This story originally published online at N.C. Policy Watch.

Latino residents of North Carolina are likely not getting access to a COVID-19 treatment promoted as preventing hospitalization and death.

Dr. Shannon Dowler, chief medical officer for the state Medicaid program, called the disparity between Latinx patients and others receiving monoclonal antibody treatment “so blatantly appalling.”

DHHS officials presented information that showed that not all residents have the same access to the therapy, and Latinx patients likely being underserved.

Dowler spoke to LATIN-19, a group of Latinx doctors, other medical professionals, community outreach workers, and health program managers who aim to improve access to COVID-19 information, testing, and treatment in Latino communities. Dowler and Angela Cullicutt, a public health nursing manager with the state Department of Health and Human Services, asked those in the meeting for ideas to improve access to monoclonal antibodies.

Monoclonal antibodies are made in labs and work like antibodies the body makes. Monoclonal antibodies attach to viral particles and prevent them from infecting cells.

Monoclonal antibodies are not a substitute for COVID-19 vaccinations, health officials say. The treatment is available to people 12 and older and who are at high risk of serious illness. It is given by IV or injection. The treatment must start within 10 days of the onset of symptoms. It is used for people who have mild to moderate symptoms.

The patient data Dowler presented covered the first half of this year and applied only to people who used Medicaid.  About 25 percent of the state’s population, or about 2.6 million people, use the government health insurance. Information on people who used private insurance or were uninsured was not presented.

A chart Medicaid of claims for monoclonal antibody treatment showed more than 700 were submitted for non-Hispanic patients, while Hispanic patients represented a small fraction of the claims.

Dowler said one of the Medicaid managed care providers supplied updated numbers that were better, with Latinx patients representing about 25 percent of the claims.

The numbers were closer for Black and white Medicaid patients. Between 400 and 450 Medicaid claims were filed for white Medicaid recipients, and between 350 and 400 were filed for Black recipients.

Dowler called it “a small disparity… but pretty close.”

The disparity for Native Americans was “significant,” and consistent with the lack of access to testing and vaccines, she said.

Policy Watch reported last month on significant gaps in information about monoclonal antibodies and lack of access in some parts of the state. No federally-qualified health centers in the state, which are important in providing healthcare in rural areas and to marginalized populations, were offering the therapy.

Not all counties have providers offering the treatment, according to a DHHS map presented Wednesday. Most counties have at least one or two. Large counties have more. Wake has six, according to the DHHS map, and Mecklenburg has 16. But about 20 counties have none.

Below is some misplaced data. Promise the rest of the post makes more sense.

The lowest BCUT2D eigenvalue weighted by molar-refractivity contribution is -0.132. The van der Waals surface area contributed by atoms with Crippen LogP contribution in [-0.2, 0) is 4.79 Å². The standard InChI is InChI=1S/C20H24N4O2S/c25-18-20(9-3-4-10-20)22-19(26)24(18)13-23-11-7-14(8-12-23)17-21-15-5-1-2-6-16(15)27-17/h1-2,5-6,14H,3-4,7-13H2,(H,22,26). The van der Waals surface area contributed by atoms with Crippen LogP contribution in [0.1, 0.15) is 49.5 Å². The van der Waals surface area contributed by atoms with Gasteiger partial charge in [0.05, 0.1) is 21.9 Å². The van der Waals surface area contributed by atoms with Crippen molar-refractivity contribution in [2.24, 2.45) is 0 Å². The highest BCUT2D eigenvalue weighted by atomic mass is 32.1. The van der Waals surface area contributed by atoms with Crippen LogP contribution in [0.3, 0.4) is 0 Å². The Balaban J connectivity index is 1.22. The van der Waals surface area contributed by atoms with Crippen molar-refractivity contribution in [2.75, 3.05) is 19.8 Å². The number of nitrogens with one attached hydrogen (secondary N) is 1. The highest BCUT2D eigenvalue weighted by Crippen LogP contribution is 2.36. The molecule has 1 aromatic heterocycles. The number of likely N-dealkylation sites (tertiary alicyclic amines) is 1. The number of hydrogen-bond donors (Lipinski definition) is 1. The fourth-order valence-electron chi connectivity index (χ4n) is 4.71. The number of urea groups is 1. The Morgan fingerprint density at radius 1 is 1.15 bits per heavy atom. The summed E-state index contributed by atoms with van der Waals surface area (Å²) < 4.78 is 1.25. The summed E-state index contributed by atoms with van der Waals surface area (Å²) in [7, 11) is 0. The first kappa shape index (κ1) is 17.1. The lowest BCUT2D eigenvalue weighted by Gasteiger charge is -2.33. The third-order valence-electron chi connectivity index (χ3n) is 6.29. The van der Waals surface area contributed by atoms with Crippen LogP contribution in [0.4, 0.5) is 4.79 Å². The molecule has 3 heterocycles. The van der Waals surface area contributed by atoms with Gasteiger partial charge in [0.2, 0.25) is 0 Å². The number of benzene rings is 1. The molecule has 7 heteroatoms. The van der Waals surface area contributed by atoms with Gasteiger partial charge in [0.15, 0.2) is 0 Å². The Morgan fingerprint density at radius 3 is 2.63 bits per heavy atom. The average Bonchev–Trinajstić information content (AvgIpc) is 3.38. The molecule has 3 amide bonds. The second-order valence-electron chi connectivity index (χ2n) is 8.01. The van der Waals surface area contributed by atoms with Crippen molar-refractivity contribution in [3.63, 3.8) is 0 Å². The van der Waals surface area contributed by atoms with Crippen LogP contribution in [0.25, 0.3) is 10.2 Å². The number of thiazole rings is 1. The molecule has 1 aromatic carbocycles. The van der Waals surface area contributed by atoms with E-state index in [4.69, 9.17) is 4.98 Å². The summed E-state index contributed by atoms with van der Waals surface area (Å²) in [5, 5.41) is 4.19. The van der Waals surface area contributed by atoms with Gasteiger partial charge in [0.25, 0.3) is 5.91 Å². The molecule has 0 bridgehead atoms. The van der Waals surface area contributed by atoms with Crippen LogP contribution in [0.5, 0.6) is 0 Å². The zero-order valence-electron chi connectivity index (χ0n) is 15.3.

Dowler said, for example, there is no place in Madison County to get the treatment, the closest location is an hour’s drive, and the wait is more than 10 days. There’s a “real need” for geographic equity, she said.

Information about the therapy has been slow to get to patients and healthcare providers.

A map derived from Medicaid claims data showed that no residents in some western counties, no residents of counties surrounding Rowan County, in a cluster of five counties in the south-central part of the state, and a few other others, had residents using Medicaid who had received monoclonal antibody treatment.

DHHS was preparing a big plan to get monoclonal antibodies to more locations that included using vendors at rural health care centers, Callicutt said. But the federal government changed the rules for distribution last week in the face of sudden high demand. Medical centers and states can no longer put in their own orders. The federal government determines how much each state receives.

“We realize there is a vast need out there,” Callicutt said.

There can be financial hurdles, too. The monoclonal antibodies themselves are free to patients, but providers can charge fees for administration. Medicaid and Medicare pay those fees, but uninsured people or insured people with high deductibles could be billed around $500, Callicutt said.

“It’s a costly service to provide,” she said.

Patients must be observed for an hour afterward after the infusion.

Federally-qualified health centers aren’t paid soon after they provide the service, but are reimbursed once a year. The health centers cannot afford the upfront costs involved with offering the therapy, Dowler said. DHHS is trying to think of a way to help with those expenses, she said.

“We think it’s a critical tool,” she said.

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